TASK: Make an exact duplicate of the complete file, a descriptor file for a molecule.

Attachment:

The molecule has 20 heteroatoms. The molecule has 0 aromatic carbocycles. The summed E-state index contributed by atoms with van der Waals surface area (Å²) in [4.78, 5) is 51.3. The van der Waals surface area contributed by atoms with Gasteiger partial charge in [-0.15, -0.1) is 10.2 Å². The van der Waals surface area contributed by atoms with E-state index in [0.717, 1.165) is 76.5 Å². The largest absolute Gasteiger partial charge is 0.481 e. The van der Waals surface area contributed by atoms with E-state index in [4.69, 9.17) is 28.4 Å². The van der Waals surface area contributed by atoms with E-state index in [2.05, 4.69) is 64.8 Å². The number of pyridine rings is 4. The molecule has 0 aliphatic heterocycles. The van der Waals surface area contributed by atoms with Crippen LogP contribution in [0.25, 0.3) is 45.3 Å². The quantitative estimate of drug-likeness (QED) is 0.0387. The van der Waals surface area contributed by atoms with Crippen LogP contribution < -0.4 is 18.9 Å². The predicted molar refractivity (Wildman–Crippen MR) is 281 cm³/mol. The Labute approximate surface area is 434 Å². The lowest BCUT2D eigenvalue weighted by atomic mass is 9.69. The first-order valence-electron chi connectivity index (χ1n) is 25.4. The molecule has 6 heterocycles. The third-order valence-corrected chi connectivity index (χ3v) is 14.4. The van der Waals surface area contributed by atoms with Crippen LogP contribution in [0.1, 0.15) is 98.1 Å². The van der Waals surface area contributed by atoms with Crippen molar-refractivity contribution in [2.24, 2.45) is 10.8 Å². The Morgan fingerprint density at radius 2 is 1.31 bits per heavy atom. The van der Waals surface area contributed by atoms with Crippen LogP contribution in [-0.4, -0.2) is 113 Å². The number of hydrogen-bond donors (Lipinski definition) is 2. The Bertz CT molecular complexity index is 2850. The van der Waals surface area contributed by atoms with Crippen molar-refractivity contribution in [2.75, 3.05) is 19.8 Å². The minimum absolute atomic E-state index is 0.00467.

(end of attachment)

The molecule has 20 heteroatoms. The molecule has 0 aromatic carbocycles. The summed E-state index contributed by atoms with van der Waals surface area (Å²) in [4.78, 5) is 51.3. The van der Waals surface area contributed by atoms with Gasteiger partial charge in [-0.15, -0.1) is 10.2 Å². The van der Waals surface area contributed by atoms with E-state index in [0.717, 1.165) is 76.5 Å². The largest absolute Gasteiger partial charge is 0.481 e. The van der Waals surface area contributed by atoms with E-state index in [4.69, 9.17) is 28.4 Å². The van der Waals surface area contributed by atoms with E-state index in [2.05, 4.69) is 64.8 Å². The number of pyridine rings is 4. The molecule has 0 aliphatic heterocycles. The van der Waals surface area contributed by atoms with Crippen LogP contribution in [0.25, 0.3) is 45.3 Å². The quantitative estimate of drug-likeness (QED) is 0.0387. The van der Waals surface area contributed by atoms with Crippen LogP contribution < -0.4 is 18.9 Å². The predicted molar refractivity (Wildman–Crippen MR) is 281 cm³/mol. The Labute approximate surface area is 434 Å². The lowest BCUT2D eigenvalue weighted by atomic mass is 9.69. The first-order valence-electron chi connectivity index (χ1n) is 25.4. The molecule has 6 heterocycles. The third-order valence-corrected chi connectivity index (χ3v) is 14.4. The van der Waals surface area contributed by atoms with Crippen LogP contribution in [0.1, 0.15) is 98.1 Å². The van der Waals surface area contributed by atoms with Crippen molar-refractivity contribution in [2.24, 2.45) is 10.8 Å². The Morgan fingerprint density at radius 2 is 1.31 bits per heavy atom. The van der Waals surface area contributed by atoms with Crippen LogP contribution in [-0.4, -0.2) is 113 Å². The number of hydrogen-bond donors (Lipinski definition) is 2. The Bertz CT molecular complexity index is 2850. The van der Waals surface area contributed by atoms with Crippen molar-refractivity contribution in [2.75, 3.05) is 19.8 Å². The minimum absolute atomic E-state index is 0.00467.